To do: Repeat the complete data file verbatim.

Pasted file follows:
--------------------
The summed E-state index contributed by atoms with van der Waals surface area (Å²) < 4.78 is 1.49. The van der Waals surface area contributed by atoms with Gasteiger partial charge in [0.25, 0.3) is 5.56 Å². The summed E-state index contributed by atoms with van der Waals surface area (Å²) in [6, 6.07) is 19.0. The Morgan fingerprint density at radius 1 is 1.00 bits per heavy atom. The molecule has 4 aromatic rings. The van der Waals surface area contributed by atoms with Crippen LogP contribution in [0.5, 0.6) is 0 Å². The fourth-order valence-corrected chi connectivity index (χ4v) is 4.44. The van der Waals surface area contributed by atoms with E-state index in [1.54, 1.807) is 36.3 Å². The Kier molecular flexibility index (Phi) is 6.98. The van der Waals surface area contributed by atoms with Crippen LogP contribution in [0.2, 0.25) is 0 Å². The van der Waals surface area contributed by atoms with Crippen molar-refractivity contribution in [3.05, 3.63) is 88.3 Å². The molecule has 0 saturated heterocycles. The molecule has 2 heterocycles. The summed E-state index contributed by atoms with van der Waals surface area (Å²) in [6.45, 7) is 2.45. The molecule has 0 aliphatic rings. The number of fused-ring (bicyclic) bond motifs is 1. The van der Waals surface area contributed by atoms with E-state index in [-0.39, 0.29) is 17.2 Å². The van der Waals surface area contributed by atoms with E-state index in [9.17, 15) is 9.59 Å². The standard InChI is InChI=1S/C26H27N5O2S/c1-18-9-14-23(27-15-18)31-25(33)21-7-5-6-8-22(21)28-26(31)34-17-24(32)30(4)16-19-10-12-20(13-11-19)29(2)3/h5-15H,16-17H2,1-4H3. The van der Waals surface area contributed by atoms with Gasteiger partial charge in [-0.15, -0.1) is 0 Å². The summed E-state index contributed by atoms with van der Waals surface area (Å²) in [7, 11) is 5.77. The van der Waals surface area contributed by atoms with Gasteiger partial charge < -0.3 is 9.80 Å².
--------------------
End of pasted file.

The summed E-state index contributed by atoms with van der Waals surface area (Å²) < 4.78 is 1.49. The van der Waals surface area contributed by atoms with Gasteiger partial charge in [0.25, 0.3) is 5.56 Å². The summed E-state index contributed by atoms with van der Waals surface area (Å²) in [6, 6.07) is 19.0. The Morgan fingerprint density at radius 1 is 1.00 bits per heavy atom. The molecule has 4 aromatic rings. The van der Waals surface area contributed by atoms with Crippen LogP contribution in [0.5, 0.6) is 0 Å². The fourth-order valence-corrected chi connectivity index (χ4v) is 4.44. The van der Waals surface area contributed by atoms with E-state index in [1.54, 1.807) is 36.3 Å². The Kier molecular flexibility index (Phi) is 6.98. The van der Waals surface area contributed by atoms with Crippen LogP contribution in [0.2, 0.25) is 0 Å². The van der Waals surface area contributed by atoms with Crippen molar-refractivity contribution in [3.05, 3.63) is 88.3 Å². The molecule has 0 saturated heterocycles. The molecule has 2 heterocycles. The summed E-state index contributed by atoms with van der Waals surface area (Å²) in [6.45, 7) is 2.45. The molecule has 0 aliphatic rings. The number of fused-ring (bicyclic) bond motifs is 1. The van der Waals surface area contributed by atoms with E-state index in [-0.39, 0.29) is 17.2 Å². The van der Waals surface area contributed by atoms with E-state index in [9.17, 15) is 9.59 Å². The standard InChI is InChI=1S/C26H27N5O2S/c1-18-9-14-23(27-15-18)31-25(33)21-7-5-6-8-22(21)28-26(31)34-17-24(32)30(4)16-19-10-12-20(13-11-19)29(2)3/h5-15H,16-17H2,1-4H3. The van der Waals surface area contributed by atoms with Gasteiger partial charge in [-0.15, -0.1) is 0 Å². The summed E-state index contributed by atoms with van der Waals surface area (Å²) in [7, 11) is 5.77. The van der Waals surface area contributed by atoms with Gasteiger partial charge < -0.3 is 9.80 Å².